Where did my February go?

Time goes by in an extremely weird speed at Trinity: at the same time when I am wondering where did February go, and how is it possible that I will have to leave the campus in just two months, I also feel like I have been back for this semester for at least a year, wondering how it is only March. Also, it doesn’t really feel like March: we had a crazy blizzard a couple of days ago, so the whole campus is covered in snow right now. Fortunately, it is now officially spring break, and on Sunday morning we are flying out to New Orleans, to hopefully enjoy some sun and warmth for a week.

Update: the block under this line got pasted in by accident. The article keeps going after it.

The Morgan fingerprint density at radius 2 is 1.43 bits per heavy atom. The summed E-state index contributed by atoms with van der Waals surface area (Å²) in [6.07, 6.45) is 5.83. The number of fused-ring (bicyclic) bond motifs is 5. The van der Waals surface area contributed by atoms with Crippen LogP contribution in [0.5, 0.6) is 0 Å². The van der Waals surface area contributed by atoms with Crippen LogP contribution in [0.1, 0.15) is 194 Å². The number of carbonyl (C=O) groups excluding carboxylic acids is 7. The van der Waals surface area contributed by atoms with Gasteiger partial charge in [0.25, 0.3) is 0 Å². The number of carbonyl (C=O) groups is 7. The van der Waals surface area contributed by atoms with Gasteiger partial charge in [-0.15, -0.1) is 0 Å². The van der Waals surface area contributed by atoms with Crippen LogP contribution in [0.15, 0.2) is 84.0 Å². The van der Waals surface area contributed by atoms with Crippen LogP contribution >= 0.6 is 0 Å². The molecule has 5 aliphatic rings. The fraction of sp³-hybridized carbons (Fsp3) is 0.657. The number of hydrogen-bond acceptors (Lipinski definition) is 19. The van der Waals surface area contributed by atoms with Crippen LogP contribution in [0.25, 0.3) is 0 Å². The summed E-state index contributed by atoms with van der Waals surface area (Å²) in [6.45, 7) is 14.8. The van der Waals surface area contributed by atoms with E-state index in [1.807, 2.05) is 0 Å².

I have to admit, February wasn’t the most eventful month since I am in the States, but there were of course some fun events to attend and interesting things to do. My birthday, for example, was during Trinity days, so I could celebrate it with some – but thanks to the incredible amount of studying to do, not much – rest, and some delicious Indian food in Wethersfield. As Juli’s last post tells you, we finally got to visit the Mark Twain House, which is, in my opinion, the coolest place in Hartford (although, let’s be honest, there are not too many cool places in Hartford to visit). The house, where he wrote all his famous novels, was built at the end of the 19th-century, and it is truly beautiful, with original Tiffany lamps and the most amazing library in it. Thanks to our tour guide, we got to know a lot of fun facts about Mark Twain, and since Harriet Beecher Stowe (author of Uncle Tom’s Cabin) was a neighbor of the author, we saw her house as well. A few minutes from these two historic houses, down the road, there is a diner that was built in the 1940s and was abandoned for a long time – to see this building was also a cool addition to that day, since I only saw diners like this in movies so far.